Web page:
And now there is suddenly newfound respect for Peyton Manning, across the nation, and hopefully in New England, and it’s well-deserved.
There will be a tidal wave of congratulations from a grateful nation that doesn’t have to watch the New England Patriots in another Super Bowl, and Patriot fans, as hard as it may be, should just keep our lips sealed and tip our caps to him, his team and his coach.
Down 21-3 after an interception return for a TD, Manning had every reason to cave in. But he didn’t. He led the greatest comeback in conference championship history. He did it. Not Tom Brady. So much for it being a short, warm winter. It’s still going to be a long, cold one in New England.
There will be at least one Boston scribe (I picture him with curly red hair) who will say this was the 2004 ALCS, with the Patriots cast as the Yankees and the Colts cast as a less hairy version of the Red Sox. The Colts’ last drive of the first half was Dave Roberts’ steal.
Just a field goal, just a stolen base. That’s all it took, they’ll say. The drive to start the second half was David Ortiz lining the single in Game 5. Reche Caldwell’s drops are A-Rod knocking the ball out of Bronson Arroyo’s glove. Jeff Saturday’s fumble recovery in the end zone is Johnny Damon greeting Javier Vazquez with a mighty swing and depositing one in the right field seats at Yankee Stadium. Joseph Addai’s TD run was Keith Foulke coming out of the pen to shut ’em down in the 9th.
Another angle I’m already sniffing out is the Bill Belichick plays Martyball angle. Never thought we’d see that, huh?
The Patriots have gone conservative with big leads in AFC championships before. It’s one thing to call off the dogs for the last drive of the first half against a Kordell Stewart or a Ben Roethlisberger. It’s quite another to give Peyton Manning a chance to regain some confidence, the Colts offense to find a rhythm and for their defense to regroup.
But the unfortunate truth is that Bill Belichick knew it long before Jim Nantz and Phil Simms started pounding home the point relentlessly. The Patriot defense was tired and beaten up. Three rounds of playoffs with a cross country trip mixed in were taking their toll. Six years of playing deep into January, not to mention assorted injuries and life-threatening maladies finally caught up to the front seven. Having to give guys named Baker and Alexander significant playing time caught up with them. Dallas Clark was happy to see them on the field, I can tell you that.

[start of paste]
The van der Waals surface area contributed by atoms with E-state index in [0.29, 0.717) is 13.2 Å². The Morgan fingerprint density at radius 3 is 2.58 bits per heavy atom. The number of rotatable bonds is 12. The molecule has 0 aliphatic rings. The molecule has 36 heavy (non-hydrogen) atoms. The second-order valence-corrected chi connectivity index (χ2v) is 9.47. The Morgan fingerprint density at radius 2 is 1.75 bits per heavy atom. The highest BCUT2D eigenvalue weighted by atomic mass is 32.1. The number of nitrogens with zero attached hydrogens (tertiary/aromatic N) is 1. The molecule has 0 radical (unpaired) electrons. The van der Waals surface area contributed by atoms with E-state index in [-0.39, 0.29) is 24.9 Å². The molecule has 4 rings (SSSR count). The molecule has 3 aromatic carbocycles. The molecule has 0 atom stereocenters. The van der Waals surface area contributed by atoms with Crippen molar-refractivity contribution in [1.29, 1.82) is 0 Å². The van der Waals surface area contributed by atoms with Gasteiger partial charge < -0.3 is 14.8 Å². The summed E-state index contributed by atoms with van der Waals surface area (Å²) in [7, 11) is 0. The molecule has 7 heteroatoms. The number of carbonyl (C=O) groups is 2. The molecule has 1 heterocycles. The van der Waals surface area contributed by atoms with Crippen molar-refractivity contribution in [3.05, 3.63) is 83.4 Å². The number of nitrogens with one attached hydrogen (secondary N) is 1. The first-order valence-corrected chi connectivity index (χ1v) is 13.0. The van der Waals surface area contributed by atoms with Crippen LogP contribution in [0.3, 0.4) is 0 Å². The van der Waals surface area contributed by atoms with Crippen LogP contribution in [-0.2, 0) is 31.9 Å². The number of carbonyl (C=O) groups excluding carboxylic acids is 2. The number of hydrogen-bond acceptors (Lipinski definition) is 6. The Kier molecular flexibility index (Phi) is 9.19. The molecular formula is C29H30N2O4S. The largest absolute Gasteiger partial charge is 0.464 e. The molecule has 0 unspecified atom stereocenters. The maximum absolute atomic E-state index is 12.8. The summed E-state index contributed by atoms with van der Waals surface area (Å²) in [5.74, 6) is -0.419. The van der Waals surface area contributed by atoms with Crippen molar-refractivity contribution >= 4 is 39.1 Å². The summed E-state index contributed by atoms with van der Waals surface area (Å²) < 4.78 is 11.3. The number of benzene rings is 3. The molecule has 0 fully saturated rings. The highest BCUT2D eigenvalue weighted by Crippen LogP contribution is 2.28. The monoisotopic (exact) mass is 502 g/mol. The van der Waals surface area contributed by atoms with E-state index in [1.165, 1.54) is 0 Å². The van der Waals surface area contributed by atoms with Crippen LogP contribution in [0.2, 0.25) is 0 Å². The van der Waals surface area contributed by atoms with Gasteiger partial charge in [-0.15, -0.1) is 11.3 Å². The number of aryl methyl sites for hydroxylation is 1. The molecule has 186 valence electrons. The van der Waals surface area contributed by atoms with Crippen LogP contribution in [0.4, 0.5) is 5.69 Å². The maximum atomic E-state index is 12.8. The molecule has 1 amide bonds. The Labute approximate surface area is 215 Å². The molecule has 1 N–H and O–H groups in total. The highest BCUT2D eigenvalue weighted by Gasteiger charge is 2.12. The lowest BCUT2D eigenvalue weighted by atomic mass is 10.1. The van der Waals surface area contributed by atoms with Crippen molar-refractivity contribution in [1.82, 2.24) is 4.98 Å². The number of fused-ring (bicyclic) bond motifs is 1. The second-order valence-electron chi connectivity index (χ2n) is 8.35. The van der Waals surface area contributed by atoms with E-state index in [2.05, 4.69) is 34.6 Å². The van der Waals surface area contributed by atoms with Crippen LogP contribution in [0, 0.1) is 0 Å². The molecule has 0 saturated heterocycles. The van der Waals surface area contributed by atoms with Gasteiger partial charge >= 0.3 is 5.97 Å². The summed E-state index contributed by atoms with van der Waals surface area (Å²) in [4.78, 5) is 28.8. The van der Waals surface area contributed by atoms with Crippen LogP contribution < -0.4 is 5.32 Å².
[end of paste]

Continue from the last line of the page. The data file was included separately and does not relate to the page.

Belichick knew this going back to the last drive of the first half. He called off the dogs because he knew that a lot of them were getting up there in dog years and were pretty much spent. He had to play it that way.
That doesn’t excuse some of the decisions made by the Patriot brain trust. Going with a handoff to Heath Evans on third-and-long on the second-to-last drive isn’t exactly going for the jugular, if you know what I mean.
Tom Brady isn’t blameless either. Not seeing Reche Caldwell uncovered until it was too late was the antithesis of his usual heads–up game management. Not that Caldwell would have caught it if he’d been spotted earlier. Brady missed a couple of other open receivers late, and, of course, the interception. Get ready for the “If that had been Manning, he’d be labeled a choker” chorus from the Haters of the Flying Elvis and their Golden Boy quarterback. I’d still take him over Manning any day.
If you want to crown Manning’s butt, then crown him. Lord knows, we’ll get two weeks of verbal tongue baths for the guy from the ESPNs and so forth. We’ve been enjoying six years of bouquets being tossed Brady’s way.
The better team won. The better quarterback won, at least last night. The Patriots were fortunate to get as far as they did, anyway.
If you wore a Brady, Bruschi or Brown jersey last night, that’s little consolation, and you probably hate the Colts right now. I know you’ll probably join me in hoping for the Bears to re-enact Super Bowl XX in two weeks, but deep down, you know that isn’t happening. The Colts have cleared their biggest hurdle and are destined to rid themselves off all their angst.
Maybe that Red Sox-Yankees analogy isn’t so bad. I think I’m starting to feel like a Yankees fan, circa 2004.
Randy Whitehouse is a staff writer. He can be reached by e-mail at firstname.lastname@example.org